ESPN teams up with Tencent, grabbing clicks from Chinese fans

Global Business

ESPN teams up with Tencent, grabbing clicks from Chinese fans2

United States sports channel ESPN signed a deal with Tencent, a Chinese internet company, to offer live games and Mandarin-language sports commentary online in China.

CCTV’s Chen Tong finds out how the partnership benefits both fans in China and also the companies.

ESPN teams up with Tencent, grabbing clicks from Chinese fans

ESPN teams up with Tencent, grabbing clicks from Chinese fans

Rather than opening a new website itself, ESPN chose to piggy-back on Tencent to provide sports analysis in Chinese. CCTV’s Chen Tong reports.

The rapid expansion of sports media in China took another step forward in the last NBA Playoffs, when, for the first time, Chinese viewers experienced American-style game commentaries from ESPN posted on a new website from internet giant Tencent.

Tencent and ESPN teamed up earlier this year, both hoping to gain advantages from the other.

NBA fan Tang Sicong wears the uniform of his favorite NBA player LeBron James, hoping some of James’ skills will rub off on him. Five years ago, when Sicong was studying in the U.S., everything he knew about James came from ESPN, the premier U.S. sports broadcaster. But now Sicong keeps up with the sport on ESPN’s new Chinese website.

“I used to watch NBA games on CCTV and Shanghai TV’s Great Sports, but now I prefer to watch them online,” Sicong said. “I go to the ESPN website that works with Tencent. It’s convenient, and their sports commentaries are more professional because ESPN is a mainstream sports provider. I trust it.”

While ESPN is known around the world, it was unknown in China before its deal with Tencent in April. Rather than opening a new website itself, ESPN chose to piggy-back on Tencent to provide sports analysis in Chinese. In addition to information about NBA games, the website also highlights and analyses other sports like soccer, baseball and swimming.  ESPN’s Chinese website even has some coverage of little-known sports in China from the U.S. like NCAA basketball, carrying replays of previous games.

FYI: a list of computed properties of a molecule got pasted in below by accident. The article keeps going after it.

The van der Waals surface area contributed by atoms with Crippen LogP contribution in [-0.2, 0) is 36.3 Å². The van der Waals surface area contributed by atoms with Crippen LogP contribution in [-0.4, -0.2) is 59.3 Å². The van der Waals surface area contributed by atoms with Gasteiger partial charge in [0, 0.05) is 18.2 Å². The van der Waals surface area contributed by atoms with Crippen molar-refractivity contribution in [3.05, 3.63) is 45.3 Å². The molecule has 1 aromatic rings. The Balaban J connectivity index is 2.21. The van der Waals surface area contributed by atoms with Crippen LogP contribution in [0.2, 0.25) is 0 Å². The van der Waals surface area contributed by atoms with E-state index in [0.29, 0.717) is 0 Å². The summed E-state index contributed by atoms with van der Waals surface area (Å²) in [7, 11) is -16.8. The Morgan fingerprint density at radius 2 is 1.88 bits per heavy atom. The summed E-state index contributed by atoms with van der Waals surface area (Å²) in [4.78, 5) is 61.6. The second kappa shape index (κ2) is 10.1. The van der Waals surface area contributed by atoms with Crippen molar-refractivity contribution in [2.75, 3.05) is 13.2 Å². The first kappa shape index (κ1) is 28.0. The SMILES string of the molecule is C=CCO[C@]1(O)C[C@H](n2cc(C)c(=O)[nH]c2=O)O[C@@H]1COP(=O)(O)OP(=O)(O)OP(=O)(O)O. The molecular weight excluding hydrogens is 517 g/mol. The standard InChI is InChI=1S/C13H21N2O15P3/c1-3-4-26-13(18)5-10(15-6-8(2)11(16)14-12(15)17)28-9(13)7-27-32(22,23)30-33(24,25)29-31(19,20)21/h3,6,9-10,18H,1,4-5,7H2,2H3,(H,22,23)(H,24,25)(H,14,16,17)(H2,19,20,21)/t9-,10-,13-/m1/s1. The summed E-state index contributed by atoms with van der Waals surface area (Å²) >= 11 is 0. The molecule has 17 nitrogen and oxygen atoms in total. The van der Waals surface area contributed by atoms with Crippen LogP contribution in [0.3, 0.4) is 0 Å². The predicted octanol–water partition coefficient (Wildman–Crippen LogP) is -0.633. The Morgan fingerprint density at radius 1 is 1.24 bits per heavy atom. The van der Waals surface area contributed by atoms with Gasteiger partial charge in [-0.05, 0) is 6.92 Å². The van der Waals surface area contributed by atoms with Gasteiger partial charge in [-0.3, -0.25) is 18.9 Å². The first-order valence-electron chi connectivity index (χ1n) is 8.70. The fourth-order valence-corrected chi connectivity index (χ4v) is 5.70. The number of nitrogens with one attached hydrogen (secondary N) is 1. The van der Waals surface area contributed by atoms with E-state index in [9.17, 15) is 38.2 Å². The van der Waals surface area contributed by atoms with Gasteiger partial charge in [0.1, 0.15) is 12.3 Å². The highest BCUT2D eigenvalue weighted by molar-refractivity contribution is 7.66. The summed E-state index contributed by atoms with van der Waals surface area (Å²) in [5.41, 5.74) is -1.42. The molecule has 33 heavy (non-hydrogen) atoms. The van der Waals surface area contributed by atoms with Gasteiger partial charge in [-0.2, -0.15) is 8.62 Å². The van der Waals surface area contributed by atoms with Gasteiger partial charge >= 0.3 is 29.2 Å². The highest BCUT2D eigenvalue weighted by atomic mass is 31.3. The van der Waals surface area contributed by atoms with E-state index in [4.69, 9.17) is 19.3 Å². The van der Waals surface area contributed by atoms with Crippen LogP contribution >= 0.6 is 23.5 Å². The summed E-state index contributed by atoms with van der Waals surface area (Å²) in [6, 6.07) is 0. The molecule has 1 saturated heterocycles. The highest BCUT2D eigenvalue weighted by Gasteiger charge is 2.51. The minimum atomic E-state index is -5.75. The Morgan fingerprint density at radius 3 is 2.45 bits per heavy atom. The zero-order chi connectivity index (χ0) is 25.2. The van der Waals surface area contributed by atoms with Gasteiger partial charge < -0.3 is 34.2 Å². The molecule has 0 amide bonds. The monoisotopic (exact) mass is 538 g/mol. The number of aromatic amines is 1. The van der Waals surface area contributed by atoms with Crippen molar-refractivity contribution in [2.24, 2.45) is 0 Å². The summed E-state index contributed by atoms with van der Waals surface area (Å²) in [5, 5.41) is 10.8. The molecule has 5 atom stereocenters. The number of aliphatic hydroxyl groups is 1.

“I pay most attention to NCAA games because the team from my city in the U.S. is very strong and very popular,” Sicong said. “I don’t have time to watch games at work so watching them online is quicker and more convenient. I can also replay some games.”

The deal between Tencent and ESPN is a perfect fit for fans like Sicong, but the real winners here are the two companies. Sicong is far from the only fan watching NBA games from ESPN via Tencent. The Chinese company said its audience for NBA games hit 400 million during this year’s NBA Playoffs, and Tencent is far from the only Chinese internet player in the game. LeTV and Iqiyi are also in the business of buying up as many broadcast rights as they can, to feed China’s ever-growing appetite for sports video.


Norman O’Reilly discusses sports media in China

For more on the Chinese sports market, CCTV America’s Michelle Makori spoke to Norman O’Reilly, Department of Sports Administration chair at Ohio University’s College of Business, about Chinese media companies investing in sports rights, the demand for certain sports and how live streaming is affecting traditional broadcasting.